ISSN 2330-717X

When Will It Be Possible For India And Pakistan To Work Together Again? – OpEd

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India and Pakistan benefit from trade, says Abdul Razak Dawood, Pakistan’s Prime Minister’s Adviser on Commerce and Textiles, Industry, Production and Investment. During a media interview for a Pakistan Trade Development Authority event on engineering and health care, Dawood remarked that India is beneficial for business. It was suggested by Mr. Dawood that Pakistan should increase its exports to nations such as Russia and Central Asia, as well as to other countries throughout the world. 

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Though there has been no official meeting, optimists are pleased that the truce has held. According to them, 2020 will be a superior year to have a conversation than the current year, which is 2021. Some believe that Pakistan cannot make significant changes to its policies toward India. Many idealists believe that when India and Pakistan mark 75 years since their independence and subsequent separation, they would strive even harder to maintain peace in the region. A hundred-year war between the two countries of India and Pakistan would be ridiculous. India and Pakistan have to determine “when,” not “if,” according to realists, who think that things change all the time. Changes are occurring in both nations, as well as in their respective regions and throughout the globe, at an unprecedented pace. These are likely to have an impact on the long-frozen ties between India and Pakistan.

Since 2018, Pakistan and the United States have had an extremely strained relationship. There seems to be little knowledge of either the Indian perspective or how the two nations had worked together in recent history. India’s air force operations in Pakistan, Delhi’s actions on Jammu and Kashmir, and the Pulwama terror incident all contributed to a shift in how India and Pakistan operate together in early 2019. For the sake of Kashmir, Pakistan lobbied for India’s change of heart all over the globe. It has been unsuccessful till now. 

It was only recent that India and Pakistan startled the world by announcing that they had decided to retain the 2003 ceasefire in place. The security apparatuses of India and Pakistan collaborated behind the scenes to negotiate an agreement that was signed by the chiefs of both army commands. It is not merely that they consented to put down their weapons. Additionally, they promised that they will address each other’s serious issues and concerns that might threaten the ceasefire.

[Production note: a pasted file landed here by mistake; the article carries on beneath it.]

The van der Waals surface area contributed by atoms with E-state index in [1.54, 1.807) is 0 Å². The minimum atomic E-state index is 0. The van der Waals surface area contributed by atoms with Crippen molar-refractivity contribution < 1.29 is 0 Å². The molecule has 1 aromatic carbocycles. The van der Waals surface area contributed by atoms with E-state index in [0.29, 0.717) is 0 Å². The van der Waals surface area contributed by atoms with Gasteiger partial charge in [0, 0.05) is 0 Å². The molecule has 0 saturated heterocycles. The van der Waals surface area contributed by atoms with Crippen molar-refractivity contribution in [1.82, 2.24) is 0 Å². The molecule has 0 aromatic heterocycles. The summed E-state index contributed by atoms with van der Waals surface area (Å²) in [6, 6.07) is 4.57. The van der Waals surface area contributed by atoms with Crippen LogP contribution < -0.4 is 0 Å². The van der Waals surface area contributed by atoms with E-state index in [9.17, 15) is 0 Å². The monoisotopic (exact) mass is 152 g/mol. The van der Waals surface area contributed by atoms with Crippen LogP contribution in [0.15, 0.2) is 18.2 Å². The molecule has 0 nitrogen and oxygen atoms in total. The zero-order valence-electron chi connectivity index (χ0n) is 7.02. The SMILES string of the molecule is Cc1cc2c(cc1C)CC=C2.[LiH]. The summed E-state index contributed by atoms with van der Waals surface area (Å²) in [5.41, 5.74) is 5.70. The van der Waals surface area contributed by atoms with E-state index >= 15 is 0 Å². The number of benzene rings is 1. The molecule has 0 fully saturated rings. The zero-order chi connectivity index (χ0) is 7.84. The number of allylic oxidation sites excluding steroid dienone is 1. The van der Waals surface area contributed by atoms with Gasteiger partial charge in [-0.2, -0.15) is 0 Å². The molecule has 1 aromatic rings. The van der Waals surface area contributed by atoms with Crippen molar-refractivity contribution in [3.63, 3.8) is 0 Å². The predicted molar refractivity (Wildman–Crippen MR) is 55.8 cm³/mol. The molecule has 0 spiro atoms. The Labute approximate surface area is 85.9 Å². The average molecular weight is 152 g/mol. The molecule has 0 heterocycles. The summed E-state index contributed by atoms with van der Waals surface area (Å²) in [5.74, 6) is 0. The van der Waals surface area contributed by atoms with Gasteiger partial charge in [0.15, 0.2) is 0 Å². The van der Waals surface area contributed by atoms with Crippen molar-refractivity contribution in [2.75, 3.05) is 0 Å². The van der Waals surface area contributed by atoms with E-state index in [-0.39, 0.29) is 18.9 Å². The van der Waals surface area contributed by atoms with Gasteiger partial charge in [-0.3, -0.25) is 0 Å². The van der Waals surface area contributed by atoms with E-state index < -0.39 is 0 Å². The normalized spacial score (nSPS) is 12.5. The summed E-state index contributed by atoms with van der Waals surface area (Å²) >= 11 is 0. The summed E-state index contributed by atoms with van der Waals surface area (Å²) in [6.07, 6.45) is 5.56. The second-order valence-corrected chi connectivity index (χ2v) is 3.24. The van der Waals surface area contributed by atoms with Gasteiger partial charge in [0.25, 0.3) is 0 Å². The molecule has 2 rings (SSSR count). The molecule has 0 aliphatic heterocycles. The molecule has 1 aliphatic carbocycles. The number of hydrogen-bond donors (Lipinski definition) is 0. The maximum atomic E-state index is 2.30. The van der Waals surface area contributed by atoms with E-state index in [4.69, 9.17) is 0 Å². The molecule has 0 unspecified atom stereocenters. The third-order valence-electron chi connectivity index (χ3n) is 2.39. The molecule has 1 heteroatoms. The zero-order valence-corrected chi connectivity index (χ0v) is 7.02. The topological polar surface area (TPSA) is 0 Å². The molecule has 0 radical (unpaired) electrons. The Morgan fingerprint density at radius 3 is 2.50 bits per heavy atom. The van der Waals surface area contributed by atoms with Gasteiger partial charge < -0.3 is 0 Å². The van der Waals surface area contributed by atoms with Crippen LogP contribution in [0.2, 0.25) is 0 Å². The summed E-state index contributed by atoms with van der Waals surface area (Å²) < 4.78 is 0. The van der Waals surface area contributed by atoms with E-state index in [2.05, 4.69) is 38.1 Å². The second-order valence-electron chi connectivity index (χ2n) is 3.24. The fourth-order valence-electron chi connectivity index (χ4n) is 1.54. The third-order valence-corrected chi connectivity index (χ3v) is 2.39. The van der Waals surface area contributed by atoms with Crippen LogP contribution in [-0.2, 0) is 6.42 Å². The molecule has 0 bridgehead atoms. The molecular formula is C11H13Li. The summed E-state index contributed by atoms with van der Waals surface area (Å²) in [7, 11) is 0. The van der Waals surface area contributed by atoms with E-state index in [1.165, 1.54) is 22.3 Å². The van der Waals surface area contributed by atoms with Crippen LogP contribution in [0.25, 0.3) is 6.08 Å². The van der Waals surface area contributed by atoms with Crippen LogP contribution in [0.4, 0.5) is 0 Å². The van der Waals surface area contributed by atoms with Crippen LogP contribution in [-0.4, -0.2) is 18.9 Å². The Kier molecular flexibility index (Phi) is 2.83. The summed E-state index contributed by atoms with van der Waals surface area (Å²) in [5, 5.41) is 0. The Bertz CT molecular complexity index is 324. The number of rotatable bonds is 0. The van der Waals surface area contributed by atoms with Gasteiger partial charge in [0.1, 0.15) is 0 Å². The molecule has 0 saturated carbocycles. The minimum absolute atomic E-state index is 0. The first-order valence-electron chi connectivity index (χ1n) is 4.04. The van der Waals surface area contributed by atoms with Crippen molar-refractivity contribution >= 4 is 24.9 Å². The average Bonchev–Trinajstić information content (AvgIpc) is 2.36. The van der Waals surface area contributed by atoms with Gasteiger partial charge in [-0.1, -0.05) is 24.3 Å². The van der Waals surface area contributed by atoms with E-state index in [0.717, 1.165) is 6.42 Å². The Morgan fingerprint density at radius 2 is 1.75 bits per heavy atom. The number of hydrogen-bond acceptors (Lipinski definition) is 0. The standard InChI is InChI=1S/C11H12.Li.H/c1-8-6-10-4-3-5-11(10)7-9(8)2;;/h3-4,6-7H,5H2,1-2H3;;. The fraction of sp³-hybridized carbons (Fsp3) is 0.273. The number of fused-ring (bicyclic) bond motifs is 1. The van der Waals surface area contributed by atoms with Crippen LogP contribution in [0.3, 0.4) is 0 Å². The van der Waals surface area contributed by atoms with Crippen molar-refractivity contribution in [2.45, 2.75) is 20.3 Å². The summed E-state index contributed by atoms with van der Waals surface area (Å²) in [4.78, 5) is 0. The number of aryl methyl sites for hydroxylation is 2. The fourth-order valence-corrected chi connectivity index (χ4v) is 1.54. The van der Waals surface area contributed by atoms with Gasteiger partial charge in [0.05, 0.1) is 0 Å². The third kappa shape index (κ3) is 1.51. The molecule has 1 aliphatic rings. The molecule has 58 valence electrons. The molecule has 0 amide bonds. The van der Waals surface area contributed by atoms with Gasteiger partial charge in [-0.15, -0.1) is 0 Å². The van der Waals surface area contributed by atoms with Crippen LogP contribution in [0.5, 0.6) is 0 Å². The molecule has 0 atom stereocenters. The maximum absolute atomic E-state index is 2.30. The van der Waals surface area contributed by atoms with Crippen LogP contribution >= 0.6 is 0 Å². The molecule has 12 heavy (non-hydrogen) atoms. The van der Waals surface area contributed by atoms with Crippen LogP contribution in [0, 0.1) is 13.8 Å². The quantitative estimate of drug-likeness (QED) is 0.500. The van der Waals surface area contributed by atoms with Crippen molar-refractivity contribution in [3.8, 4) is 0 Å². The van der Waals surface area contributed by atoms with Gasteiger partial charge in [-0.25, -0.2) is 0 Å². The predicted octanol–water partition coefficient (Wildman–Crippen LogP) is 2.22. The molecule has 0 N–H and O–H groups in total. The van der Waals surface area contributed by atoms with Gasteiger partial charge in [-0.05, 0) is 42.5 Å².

Pakistan seemed receptive to commerce despite its concerns regarding Jammu and Kashmir. While Prime Minister Imran Khan said that Pakistan cannot engage with India while Kashmir is in anguish, he also claimed that Pakistan intended to acquire sugar and cotton from India in the near future. Islamabad’s professed intentions for repairing ties with Delhi are being maintained. It is unclear if Pakistan and India would be able to reach a fresh agreement on how to interact with one another inside Pakistan.

Pakistan political environment is expected to remain uncertain in the next year because of elections as the incumbent Prime Minister Imran Khan’s political tenure in Pakistan ends in 2023. Sharif is expected to return to Pakistan early next year, making the political battle between Imran Khan and his leadership much more difficult. India’s political system is not only insecure for the foreseeable future, but also the government’s ideological base is staunchly opposed to engaging in any kind of dialogue with Pakistan. If Delhi refuses to communicate with Pakistan, the population of Delhi will not be very enraged. No matter how hopeful, pessimistic, idealistic, or cynical they are, realists may believe that India and Pakistan will be able to get along in 2022. Structures are slowly but gradually affecting both the internal and exterior frames of bilateral ties, as well as the regional power balance. As a consequence, the existing titles for the war between India and Pakistan will gradually lose their significance.

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*The author holds an M.Phil from National Defence University and freelance writer and can be reached at [email protected]

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